Friday, March 25, 2016

Rocking Your world 2016; Week 13

I hate to tell you peeps, but this is week 13, which means we are a quarter of the way through the year - and I'm only just getting the hang of remembering to write 2016!

But we can smile all the same and here is a smile from one of my little cats. I use this old St Michael's bag to take my current craft project to my Wednesday sewing group, and when I had put everything away, I left the empty bag on the telephone seat. Paco decided that it was just the right size for his bed, so this is how I found him when I got up the next morning.

And here are a couple of his friends - well he is friends with Tango sometimes.
Now that's what I call a laid back cat!.
And finally here is another one of Arwen. She always has big green eyes, that are quite different from the other cat's yellow ones, but last night, something disturbed her, and when I looked at her, her eyes were like saucers, and the pupils were so dilated that they were nearly black. She soon got over her scare and went back to normal, but I managed to get a quick picture of her first.
The week got off to a good start with a lovely Palm Sunday service at church. Tall fronds of palms had been collected to decorate the pillars, and at a workshop last week palm crosses had been made for everyone.
It was a lovely sunny morning so we were able to go outside for the Blessing of the Crosses, and then we all went back in singing 'Ride on, ride on in Majesty'.

I had a lovely surprise on Wednesday, when I arrived at the sewing group, to find that the group I had been teaching basic crochet to, had bought me an amaryllis plant. It is a white one, and has two buds on it, so I am looking forward to having some flowers soon. It was all wrapped up in some very pretty cellophane, and tied with a green bow. I wasn't looking for any thanks, but it was a lovely gesture. They all did so well too. One has already made a 'granny square' big enough to cover a cushion, and most of them mastered ripple stitch and reading a simple pattern too. This week I stared three more off. It is good to be able to share our skills. It was at this group that I learned to do bobbin lace, because someone was willing to sit with me and teach me the basic techniques.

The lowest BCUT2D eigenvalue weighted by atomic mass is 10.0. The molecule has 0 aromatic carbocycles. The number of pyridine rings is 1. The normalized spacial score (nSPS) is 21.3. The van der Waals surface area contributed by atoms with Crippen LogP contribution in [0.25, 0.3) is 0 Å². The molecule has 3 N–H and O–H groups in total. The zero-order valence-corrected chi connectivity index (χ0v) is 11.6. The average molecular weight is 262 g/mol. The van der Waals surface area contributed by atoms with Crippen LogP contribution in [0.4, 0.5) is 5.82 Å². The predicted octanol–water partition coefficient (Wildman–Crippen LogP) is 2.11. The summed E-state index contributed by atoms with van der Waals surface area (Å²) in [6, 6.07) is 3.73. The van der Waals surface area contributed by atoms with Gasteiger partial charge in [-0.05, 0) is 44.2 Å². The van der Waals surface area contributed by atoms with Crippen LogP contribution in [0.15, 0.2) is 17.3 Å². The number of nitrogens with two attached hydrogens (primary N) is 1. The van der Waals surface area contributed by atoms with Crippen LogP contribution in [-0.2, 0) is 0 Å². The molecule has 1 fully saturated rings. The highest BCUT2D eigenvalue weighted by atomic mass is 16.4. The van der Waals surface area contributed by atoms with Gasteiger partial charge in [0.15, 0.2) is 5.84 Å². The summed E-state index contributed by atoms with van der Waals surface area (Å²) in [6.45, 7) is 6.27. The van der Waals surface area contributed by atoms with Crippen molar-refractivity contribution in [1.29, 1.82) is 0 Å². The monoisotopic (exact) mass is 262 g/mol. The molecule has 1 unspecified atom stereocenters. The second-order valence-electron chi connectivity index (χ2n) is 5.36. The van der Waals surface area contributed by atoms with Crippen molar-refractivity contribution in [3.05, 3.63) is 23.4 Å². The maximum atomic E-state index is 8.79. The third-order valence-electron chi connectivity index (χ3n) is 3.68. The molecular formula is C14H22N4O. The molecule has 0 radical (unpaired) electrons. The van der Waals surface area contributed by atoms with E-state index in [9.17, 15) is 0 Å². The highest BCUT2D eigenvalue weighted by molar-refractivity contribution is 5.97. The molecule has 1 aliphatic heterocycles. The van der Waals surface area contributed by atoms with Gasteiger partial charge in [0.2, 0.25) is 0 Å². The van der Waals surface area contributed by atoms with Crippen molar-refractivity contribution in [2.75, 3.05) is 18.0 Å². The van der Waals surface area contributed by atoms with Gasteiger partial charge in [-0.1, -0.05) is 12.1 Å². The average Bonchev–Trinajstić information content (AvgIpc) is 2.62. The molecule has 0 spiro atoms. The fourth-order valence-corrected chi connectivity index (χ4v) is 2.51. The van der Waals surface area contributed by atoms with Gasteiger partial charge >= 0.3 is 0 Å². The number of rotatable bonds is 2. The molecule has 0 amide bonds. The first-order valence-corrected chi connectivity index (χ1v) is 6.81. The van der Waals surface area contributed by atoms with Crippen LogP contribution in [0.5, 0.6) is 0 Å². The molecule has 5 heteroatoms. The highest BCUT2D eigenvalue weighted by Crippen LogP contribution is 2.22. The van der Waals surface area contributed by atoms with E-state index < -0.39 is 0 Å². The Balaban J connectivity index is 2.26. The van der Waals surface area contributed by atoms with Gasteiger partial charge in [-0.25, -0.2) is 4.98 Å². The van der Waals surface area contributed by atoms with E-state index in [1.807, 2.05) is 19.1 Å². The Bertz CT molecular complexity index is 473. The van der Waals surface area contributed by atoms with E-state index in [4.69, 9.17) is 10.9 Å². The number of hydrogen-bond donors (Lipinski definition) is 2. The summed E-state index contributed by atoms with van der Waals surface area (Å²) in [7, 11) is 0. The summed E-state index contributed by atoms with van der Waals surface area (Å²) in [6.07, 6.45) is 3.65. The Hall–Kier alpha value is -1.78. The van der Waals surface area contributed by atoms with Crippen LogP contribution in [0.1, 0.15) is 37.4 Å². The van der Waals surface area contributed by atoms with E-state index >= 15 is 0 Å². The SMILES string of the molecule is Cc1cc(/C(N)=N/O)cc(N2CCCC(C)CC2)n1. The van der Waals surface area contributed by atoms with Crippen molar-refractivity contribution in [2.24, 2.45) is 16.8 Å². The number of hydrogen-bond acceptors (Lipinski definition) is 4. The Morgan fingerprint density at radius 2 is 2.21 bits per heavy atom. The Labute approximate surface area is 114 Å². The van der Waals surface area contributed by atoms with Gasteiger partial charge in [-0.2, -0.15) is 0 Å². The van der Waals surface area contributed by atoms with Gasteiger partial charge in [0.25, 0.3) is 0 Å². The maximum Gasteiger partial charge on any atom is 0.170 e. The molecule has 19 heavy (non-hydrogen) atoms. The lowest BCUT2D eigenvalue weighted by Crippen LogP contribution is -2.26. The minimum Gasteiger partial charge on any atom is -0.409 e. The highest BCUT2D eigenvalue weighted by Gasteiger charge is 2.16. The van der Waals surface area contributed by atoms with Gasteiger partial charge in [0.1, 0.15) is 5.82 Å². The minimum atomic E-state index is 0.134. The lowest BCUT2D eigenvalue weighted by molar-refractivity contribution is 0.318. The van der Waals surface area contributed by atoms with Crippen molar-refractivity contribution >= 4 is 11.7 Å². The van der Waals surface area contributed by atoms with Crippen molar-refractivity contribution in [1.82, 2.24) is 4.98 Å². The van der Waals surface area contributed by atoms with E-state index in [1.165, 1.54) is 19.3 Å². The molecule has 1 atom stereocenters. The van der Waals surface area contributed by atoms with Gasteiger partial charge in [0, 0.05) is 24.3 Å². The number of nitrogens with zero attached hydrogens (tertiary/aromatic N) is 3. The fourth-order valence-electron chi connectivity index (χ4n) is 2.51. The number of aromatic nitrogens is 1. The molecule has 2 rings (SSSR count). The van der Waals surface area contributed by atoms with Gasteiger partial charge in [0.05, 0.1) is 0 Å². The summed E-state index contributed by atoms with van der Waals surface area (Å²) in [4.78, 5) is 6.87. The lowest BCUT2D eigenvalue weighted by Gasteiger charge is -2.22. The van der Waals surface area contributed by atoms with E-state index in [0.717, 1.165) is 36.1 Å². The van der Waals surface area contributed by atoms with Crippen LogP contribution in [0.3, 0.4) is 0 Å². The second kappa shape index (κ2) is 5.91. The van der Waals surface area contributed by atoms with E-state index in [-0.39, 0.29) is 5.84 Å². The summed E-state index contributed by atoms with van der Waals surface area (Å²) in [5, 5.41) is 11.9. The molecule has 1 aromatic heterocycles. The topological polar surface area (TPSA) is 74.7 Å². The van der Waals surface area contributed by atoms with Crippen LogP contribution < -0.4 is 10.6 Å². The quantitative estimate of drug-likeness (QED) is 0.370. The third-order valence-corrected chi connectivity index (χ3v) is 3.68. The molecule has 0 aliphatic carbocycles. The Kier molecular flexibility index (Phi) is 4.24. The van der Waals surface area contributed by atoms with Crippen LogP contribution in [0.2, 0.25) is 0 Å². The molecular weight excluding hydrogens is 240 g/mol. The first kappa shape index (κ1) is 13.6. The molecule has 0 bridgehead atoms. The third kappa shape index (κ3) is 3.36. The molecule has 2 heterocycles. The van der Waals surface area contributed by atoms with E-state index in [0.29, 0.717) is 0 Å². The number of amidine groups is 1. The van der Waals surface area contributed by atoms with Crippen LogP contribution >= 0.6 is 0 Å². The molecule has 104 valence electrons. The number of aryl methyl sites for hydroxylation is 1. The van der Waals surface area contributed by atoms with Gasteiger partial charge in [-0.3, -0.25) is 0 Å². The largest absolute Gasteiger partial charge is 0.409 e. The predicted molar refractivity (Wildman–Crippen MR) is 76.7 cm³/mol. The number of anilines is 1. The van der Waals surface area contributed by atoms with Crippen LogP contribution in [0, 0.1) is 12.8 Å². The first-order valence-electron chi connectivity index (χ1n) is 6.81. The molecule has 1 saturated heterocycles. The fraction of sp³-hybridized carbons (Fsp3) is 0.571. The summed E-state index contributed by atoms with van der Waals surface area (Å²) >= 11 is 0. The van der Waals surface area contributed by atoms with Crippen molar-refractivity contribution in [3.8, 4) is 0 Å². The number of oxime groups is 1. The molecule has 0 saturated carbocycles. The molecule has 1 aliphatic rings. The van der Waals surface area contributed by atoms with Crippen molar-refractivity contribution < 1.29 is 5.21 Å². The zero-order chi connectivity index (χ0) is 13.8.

It really feels as though Spring has arrived here. The temperature is slowly rising, and the flowers are waking up after the showers we have enjoyed. It is still really windy in the afternoons, but we half expect that right through to the end of April, and the flowers that look so fragile, seem able to withstand the harshest wind. But before I show you what is waking up in the garden, I must share this with you.
It is our Christmas poinsettia, still looking beautiful on the front porch. When my friend called this week she said "You must have green fingers. Look at this still flowering". But as I told her, I think it thrives on neglect, because apart from being told how beautiful it is whenever I pass it, it only gets a little drop of water now and then. It has been there for so long that it is beginning to look dusty!
The two smaller ones that were on the stand just underneath it, have died, and rather than having empty holders, I put back the two geraniums that were there last Autumn. I thought they had died, but they have found a second wind and now have several lovely heads of flowers on them.
My Easter lily has flowered right on time, and it didn't take long for a little bee to notice it. This is the first time it has had a flower for a few years, but when I went to the flower festival at Cordoba, a man told me that he kept his with its feet in water all year round. I haven't quite done that, but I have watered it more regularly than I used to and it seems to have paid off. It has a second bud ready to open very soon too.
Another success story is my bottle-brush plant. I bought it as a tiny plant in a pot and almost lost it the first year - again probably through inadequate water. But i moved it into a large tub and cut off all the dead branches, and it is now a really nice shrub with several 'brushes' on it.
I think they are fascinating flowers. I wonder how many fibres there are in each flower head.

Even the plants out in the street are doing well. When the road was completely dug up and repaved some years ago, the council removed the orange trees that used to grow all up it, and replaced them with small ornamental trees in planters. The planters seemed too shallow to support a tree, but they are on an automatic watering system, and the council workers come round about twice a year to cut and shape them, and they seem to be doing fine. Every now and then, they also plant a few flowers under each one. Last autumn they planted small chrysanthemum plants, which died back in the winter and poinsettias were planted instead. But now those have gone and the chrysanthemums have sprung to life again, and are now a mass of flowers. Our planter happens to have two that are red and one white one, but there are also yellow and pink ones in some of the pots. This Spring we each got a lavender plant too which is good as they are known to repel flies and other unwanted bugs.